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New Labor Department Rule Expands Religious Exemption for Federal Contractors

The U.S. Department of Labor has issued a new rule intended to foster “full and equal participation” of religious groups as federal contractors.

“Religious organizations should not have to fear that acceptance of a federal contract or subcontract will require them to abandon their religious character or identity,” said U.S. Secretary of Labor Eugene Scalia in a Monday (Dec. 7) statement.

The final rule will become effective Jan. 8, two weeks before President Donald Trump leaves office.  

The department said the new rule builds on Executive Order 11246, which dates to the Johnson administration, that requires contractors to follow affirmative action and nondiscrimination requirements.

“Yet the order also acknowledges that religious organizations may prefer in employment ‘individuals of a particular religion,’ so that they can maintain their religious identity and integrity,” the department’s statement said.

The new rule, outlined in a 159-page document, aims to clarify what kinds of organizations qualify for a religious exemption. Since the George W. Bush administration, Labor Department rules have followed Title VII of the 1964 Civil Rights Act, which allows religious employers to prefer members of their own faith when it comes to hiring. 

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Under its definition of “Religious corporation, association, educational institution, or society,” the new final rule notes that they may or may not be connected to a house of worship.

Its final language also makes clear that a religious organization need not be nonprofit but if it is for-profit it must show “strong evidence that it possesses a substantial religious purpose.” For example, it would not be sufficient for an organization to include a scriptural quote in its marketing or a short mention of religious values on an “About Us” webpage.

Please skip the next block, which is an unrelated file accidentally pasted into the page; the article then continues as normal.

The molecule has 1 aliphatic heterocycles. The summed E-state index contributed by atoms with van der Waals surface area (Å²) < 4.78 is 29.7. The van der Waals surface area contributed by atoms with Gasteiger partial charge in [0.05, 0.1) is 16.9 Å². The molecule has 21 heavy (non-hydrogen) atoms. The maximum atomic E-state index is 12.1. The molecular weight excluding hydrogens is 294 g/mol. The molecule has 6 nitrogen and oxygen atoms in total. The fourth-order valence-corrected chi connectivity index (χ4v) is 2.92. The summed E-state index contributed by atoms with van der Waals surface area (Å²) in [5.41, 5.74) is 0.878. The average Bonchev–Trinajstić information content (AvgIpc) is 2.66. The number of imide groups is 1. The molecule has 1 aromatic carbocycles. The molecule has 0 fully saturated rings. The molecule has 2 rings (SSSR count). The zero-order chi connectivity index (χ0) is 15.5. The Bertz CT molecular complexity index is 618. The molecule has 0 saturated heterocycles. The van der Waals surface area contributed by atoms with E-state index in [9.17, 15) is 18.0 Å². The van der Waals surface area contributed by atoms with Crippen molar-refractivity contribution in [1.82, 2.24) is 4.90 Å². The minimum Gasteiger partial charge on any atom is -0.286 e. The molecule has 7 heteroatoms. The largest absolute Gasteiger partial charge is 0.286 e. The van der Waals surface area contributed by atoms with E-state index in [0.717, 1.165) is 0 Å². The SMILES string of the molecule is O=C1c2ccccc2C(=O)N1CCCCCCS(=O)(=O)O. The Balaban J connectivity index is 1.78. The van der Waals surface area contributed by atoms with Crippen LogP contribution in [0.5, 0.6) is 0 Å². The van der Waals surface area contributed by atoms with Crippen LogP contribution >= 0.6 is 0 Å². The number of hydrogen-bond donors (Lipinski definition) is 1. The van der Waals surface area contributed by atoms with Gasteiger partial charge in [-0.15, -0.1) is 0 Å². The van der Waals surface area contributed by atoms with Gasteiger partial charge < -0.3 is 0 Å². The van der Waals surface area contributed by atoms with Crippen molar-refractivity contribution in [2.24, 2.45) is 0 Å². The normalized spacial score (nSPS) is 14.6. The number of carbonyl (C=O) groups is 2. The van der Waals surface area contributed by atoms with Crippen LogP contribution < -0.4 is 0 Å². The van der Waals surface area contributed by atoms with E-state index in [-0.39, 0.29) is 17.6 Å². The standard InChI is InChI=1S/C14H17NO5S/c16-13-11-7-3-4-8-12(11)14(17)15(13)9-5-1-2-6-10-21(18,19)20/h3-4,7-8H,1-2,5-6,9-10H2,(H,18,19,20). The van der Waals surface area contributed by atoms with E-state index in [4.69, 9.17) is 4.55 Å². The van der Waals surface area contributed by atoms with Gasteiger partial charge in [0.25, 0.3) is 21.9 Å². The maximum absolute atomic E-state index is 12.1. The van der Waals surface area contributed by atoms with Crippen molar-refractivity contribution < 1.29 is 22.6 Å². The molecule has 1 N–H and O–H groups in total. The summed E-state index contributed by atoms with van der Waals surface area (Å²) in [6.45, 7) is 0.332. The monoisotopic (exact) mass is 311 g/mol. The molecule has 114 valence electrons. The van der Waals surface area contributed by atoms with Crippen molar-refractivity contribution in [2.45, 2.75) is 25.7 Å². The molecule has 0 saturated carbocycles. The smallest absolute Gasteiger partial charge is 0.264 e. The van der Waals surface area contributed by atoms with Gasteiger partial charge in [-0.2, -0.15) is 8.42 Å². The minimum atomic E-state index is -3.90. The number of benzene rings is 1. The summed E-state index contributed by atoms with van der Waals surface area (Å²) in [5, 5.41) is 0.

The department received more than 109,000 comments after the rule was proposed last year. Some of the comments responded to the Labor Department’s referring in its proposed rule to Supreme Court cases—such as Hobby Lobby, Masterpiece Cakeshop and Trinity Lutheran Church in Columbia, Missouri—in which persons with religious claims were granted anti-discrimination protections.

The Trump administration’s focus on religious liberty has been hailed by conservatives and questioned as discriminatory by advocates of church-state separation.

Stanley Carlson-Thies, founder of the Institutional Religious Freedom Alliance, called the new rule a “welcome step” because disputes sometimes arose about the extent of the exemption after then-President Barack Obama in 2014 barred government contractors from discriminating against LGBTQ applicants and employees.

“The new final rule affirms that religious organizations can maintain their religious employment qualifications when they become federal contractors,” Carlson-Thies said, though he noted that it only applies to the small number of religious organizations who provide services to the federal government.

At the same time, Carlson-Thies said, “The new rule requires proof that an organization is religious.  An employer cannot dream up a religious excuse simply because it desires to fire a gay person or someone of a minority faith.”

Adelle Banks

Adelle M. Banks is a senior production editor and national reporter for the Religion News Service, where she has worked since 1995. She previously served as the religion reporter at The Orlando Sentinel as well as a reporter in Providence, Binghamton, and Syracuse, and her work has appeared in USA Today, The Huffington Post, and Jet magazine. Banks won the 2014 Wilbur Award for digital communications and multimedia for her work on the 50th anniversary of the March on Washington, and she has twice been honored by the Religion Newswriters Association.